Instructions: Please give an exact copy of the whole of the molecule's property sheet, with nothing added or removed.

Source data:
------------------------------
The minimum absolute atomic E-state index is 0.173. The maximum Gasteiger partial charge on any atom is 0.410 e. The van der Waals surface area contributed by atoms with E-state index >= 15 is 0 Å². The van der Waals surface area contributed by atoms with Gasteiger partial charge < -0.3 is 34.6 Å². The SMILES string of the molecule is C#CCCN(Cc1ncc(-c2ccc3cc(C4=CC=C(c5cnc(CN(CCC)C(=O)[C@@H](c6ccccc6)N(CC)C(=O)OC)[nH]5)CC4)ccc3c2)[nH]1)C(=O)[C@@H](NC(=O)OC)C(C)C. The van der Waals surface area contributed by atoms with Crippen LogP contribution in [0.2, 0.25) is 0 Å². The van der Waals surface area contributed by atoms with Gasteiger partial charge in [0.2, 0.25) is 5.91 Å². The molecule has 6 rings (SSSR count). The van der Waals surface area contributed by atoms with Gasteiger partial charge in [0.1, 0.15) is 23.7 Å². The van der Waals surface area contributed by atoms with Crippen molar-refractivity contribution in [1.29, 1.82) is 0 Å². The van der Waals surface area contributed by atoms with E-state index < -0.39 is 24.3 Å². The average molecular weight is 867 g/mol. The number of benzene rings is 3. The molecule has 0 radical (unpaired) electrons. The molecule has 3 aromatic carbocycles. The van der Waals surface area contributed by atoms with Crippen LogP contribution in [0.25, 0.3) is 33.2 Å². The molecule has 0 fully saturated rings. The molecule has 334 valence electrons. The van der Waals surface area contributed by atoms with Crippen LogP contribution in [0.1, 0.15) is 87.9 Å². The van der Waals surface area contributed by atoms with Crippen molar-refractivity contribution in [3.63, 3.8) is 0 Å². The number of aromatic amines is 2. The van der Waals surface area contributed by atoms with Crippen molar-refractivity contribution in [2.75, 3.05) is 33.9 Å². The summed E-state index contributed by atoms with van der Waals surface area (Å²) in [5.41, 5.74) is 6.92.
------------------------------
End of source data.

The minimum absolute atomic E-state index is 0.173. The maximum Gasteiger partial charge on any atom is 0.410 e. The van der Waals surface area contributed by atoms with E-state index >= 15 is 0 Å². The van der Waals surface area contributed by atoms with Gasteiger partial charge < -0.3 is 34.6 Å². The SMILES string of the molecule is C#CCCN(Cc1ncc(-c2ccc3cc(C4=CC=C(c5cnc(CN(CCC)C(=O)[C@@H](c6ccccc6)N(CC)C(=O)OC)[nH]5)CC4)ccc3c2)[nH]1)C(=O)[C@@H](NC(=O)OC)C(C)C. The van der Waals surface area contributed by atoms with Crippen LogP contribution in [0.2, 0.25) is 0 Å². The van der Waals surface area contributed by atoms with Gasteiger partial charge in [0.2, 0.25) is 5.91 Å². The molecule has 6 rings (SSSR count). The van der Waals surface area contributed by atoms with Gasteiger partial charge in [0.1, 0.15) is 23.7 Å². The van der Waals surface area contributed by atoms with Crippen molar-refractivity contribution in [1.29, 1.82) is 0 Å². The van der Waals surface area contributed by atoms with E-state index < -0.39 is 24.3 Å². The average molecular weight is 867 g/mol. The number of benzene rings is 3. The molecule has 0 radical (unpaired) electrons. The molecule has 3 aromatic carbocycles. The van der Waals surface area contributed by atoms with Crippen LogP contribution in [0.25, 0.3) is 33.2 Å². The molecule has 0 fully saturated rings. The molecule has 334 valence electrons. The van der Waals surface area contributed by atoms with Crippen LogP contribution in [0.1, 0.15) is 87.9 Å². The van der Waals surface area contributed by atoms with Crippen molar-refractivity contribution in [3.63, 3.8) is 0 Å². The number of aromatic amines is 2. The van der Waals surface area contributed by atoms with Crippen molar-refractivity contribution in [2.75, 3.05) is 33.9 Å². The summed E-state index contributed by atoms with van der Waals surface area (Å²) in [5.41, 5.74) is 6.92.